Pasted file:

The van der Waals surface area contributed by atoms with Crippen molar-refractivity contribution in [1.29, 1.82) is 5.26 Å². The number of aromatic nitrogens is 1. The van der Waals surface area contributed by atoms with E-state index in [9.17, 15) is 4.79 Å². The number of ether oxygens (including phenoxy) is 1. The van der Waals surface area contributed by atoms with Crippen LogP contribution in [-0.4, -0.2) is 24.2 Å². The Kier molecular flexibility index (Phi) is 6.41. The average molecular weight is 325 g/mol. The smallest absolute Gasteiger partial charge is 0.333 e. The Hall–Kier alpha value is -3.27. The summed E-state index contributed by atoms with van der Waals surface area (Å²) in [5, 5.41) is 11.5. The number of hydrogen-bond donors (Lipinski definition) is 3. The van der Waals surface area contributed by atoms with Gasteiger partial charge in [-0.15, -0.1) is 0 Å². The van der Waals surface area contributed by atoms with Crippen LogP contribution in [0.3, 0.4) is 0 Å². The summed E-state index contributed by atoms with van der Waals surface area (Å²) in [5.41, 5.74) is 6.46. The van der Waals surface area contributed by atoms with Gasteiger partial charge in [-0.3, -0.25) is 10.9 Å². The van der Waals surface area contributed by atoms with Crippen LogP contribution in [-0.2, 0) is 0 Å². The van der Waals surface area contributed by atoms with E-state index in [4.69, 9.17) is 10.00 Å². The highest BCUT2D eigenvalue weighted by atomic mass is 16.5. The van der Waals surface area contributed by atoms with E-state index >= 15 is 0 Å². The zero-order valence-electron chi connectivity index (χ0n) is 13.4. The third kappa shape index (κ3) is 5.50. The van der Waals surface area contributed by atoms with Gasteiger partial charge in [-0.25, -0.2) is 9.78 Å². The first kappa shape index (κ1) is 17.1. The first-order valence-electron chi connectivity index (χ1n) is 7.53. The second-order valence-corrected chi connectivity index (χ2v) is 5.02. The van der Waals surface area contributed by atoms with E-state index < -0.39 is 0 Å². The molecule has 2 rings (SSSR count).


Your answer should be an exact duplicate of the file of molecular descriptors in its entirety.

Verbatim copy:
The van der Waals surface area contributed by atoms with Crippen molar-refractivity contribution in [1.29, 1.82) is 5.26 Å². The number of aromatic nitrogens is 1. The van der Waals surface area contributed by atoms with E-state index in [9.17, 15) is 4.79 Å². The number of ether oxygens (including phenoxy) is 1. The van der Waals surface area contributed by atoms with Crippen LogP contribution in [-0.4, -0.2) is 24.2 Å². The Kier molecular flexibility index (Phi) is 6.41. The average molecular weight is 325 g/mol. The smallest absolute Gasteiger partial charge is 0.333 e. The Hall–Kier alpha value is -3.27. The summed E-state index contributed by atoms with van der Waals surface area (Å²) in [5, 5.41) is 11.5. The number of hydrogen-bond donors (Lipinski definition) is 3. The van der Waals surface area contributed by atoms with Gasteiger partial charge in [-0.15, -0.1) is 0 Å². The van der Waals surface area contributed by atoms with Crippen LogP contribution in [0.3, 0.4) is 0 Å². The summed E-state index contributed by atoms with van der Waals surface area (Å²) in [5.41, 5.74) is 6.46. The van der Waals surface area contributed by atoms with Gasteiger partial charge in [-0.3, -0.25) is 10.9 Å². The van der Waals surface area contributed by atoms with Crippen LogP contribution in [-0.2, 0) is 0 Å². The van der Waals surface area contributed by atoms with E-state index in [4.69, 9.17) is 10.00 Å². The highest BCUT2D eigenvalue weighted by atomic mass is 16.5. The van der Waals surface area contributed by atoms with E-state index >= 15 is 0 Å². The zero-order valence-electron chi connectivity index (χ0n) is 13.4. The third kappa shape index (κ3) is 5.50. The van der Waals surface area contributed by atoms with Gasteiger partial charge in [-0.25, -0.2) is 9.78 Å². The first kappa shape index (κ1) is 17.1. The first-order valence-electron chi connectivity index (χ1n) is 7.53. The second-order valence-corrected chi connectivity index (χ2v) is 5.02. The van der Waals surface area contributed by atoms with E-state index < -0.39 is 0 Å². The molecule has 2 rings (SSSR count).